Explain to me why I might have interest in your company. Relate your company to another investment I’ve made. This does two things: 1) shows you are putting time and effort into your investor search and 2) actually saves you time by increasing your chance of investment as you won’t spend time pitching investors that would never write a check for the space you’re in.

What works?

I’ll respond to 100% of cold correspondence (emails, Twitter DMs, etc.) if the person personalizes the message and keeps it short.

Spend the initial time necessary getting to know the investor online and determine if it makes sense to meet. Not every investor makes sense for the business you are building.

Most first-time founders make this mistake — They see a LinkedIn profile with ‘Angel Investor’ and immediately want to meet with them because the person has money.

example of me reaching out cold via Twitter to an investor while fundraising for Bliss

Find out what they’re interested in, both professionally and personally. Then, if there’s a fit, reach out in a thoughtful manner.

In this example, I Tweeted an investor cold asking him his favorite spot to run in SF (after research showed he loved running). He responded the Mt. Tam area and we set a time to run and talk shop.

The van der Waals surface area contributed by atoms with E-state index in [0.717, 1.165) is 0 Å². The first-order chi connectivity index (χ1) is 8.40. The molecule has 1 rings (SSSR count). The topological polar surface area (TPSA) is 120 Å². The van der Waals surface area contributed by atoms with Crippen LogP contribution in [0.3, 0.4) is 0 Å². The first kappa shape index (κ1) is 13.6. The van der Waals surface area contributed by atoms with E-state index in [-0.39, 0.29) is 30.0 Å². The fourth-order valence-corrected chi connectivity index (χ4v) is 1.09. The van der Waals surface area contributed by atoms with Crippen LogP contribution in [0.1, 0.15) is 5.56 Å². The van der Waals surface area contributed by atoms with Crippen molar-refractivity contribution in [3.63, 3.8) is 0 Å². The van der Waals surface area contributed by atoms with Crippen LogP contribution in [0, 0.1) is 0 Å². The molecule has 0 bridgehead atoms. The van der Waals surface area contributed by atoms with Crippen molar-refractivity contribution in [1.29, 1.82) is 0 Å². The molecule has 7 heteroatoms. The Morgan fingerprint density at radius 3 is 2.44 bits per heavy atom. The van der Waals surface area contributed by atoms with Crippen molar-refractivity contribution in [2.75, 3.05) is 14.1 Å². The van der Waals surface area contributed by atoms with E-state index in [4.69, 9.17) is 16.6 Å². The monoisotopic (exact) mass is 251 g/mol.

I was fundraising for Bliss’ seed round and came across his profile for the first time. I saw he was a partner at a venture firm that focused on early stage SaaS B2B, which is a perfect fit for Bliss.

I had never corresponded with him before. All I did was find out what he was passionate about, which happened to be a mutual interest, and took it from there. A natural, organic conversation led to scheduling a (unconventional, yet more personal) meeting!


Twitter and blogs are two great places to engage. One of the best examples of this [min 5:33] comes from Sam Rosen. Rosen corresponded with and got to know Mark Suster over Twitter and Suster’s blog, BothSides of the Table. Then, when Rosen founded MakeSpace, Suster ended up being the lead investor in the first equity round!

Lastly, warm introductions are best if you can get them. So, if you’re fortunate enough to have a mutual connection to a potential investor request the intro!

Breakdown of cost (~$25k)

$15k to build a prototype

“If you can’t be bothered to spend $5k-$10k to build a prototype, of what you want to do, then why should I take you seriously?” — Jason Calacanis [min 49:45]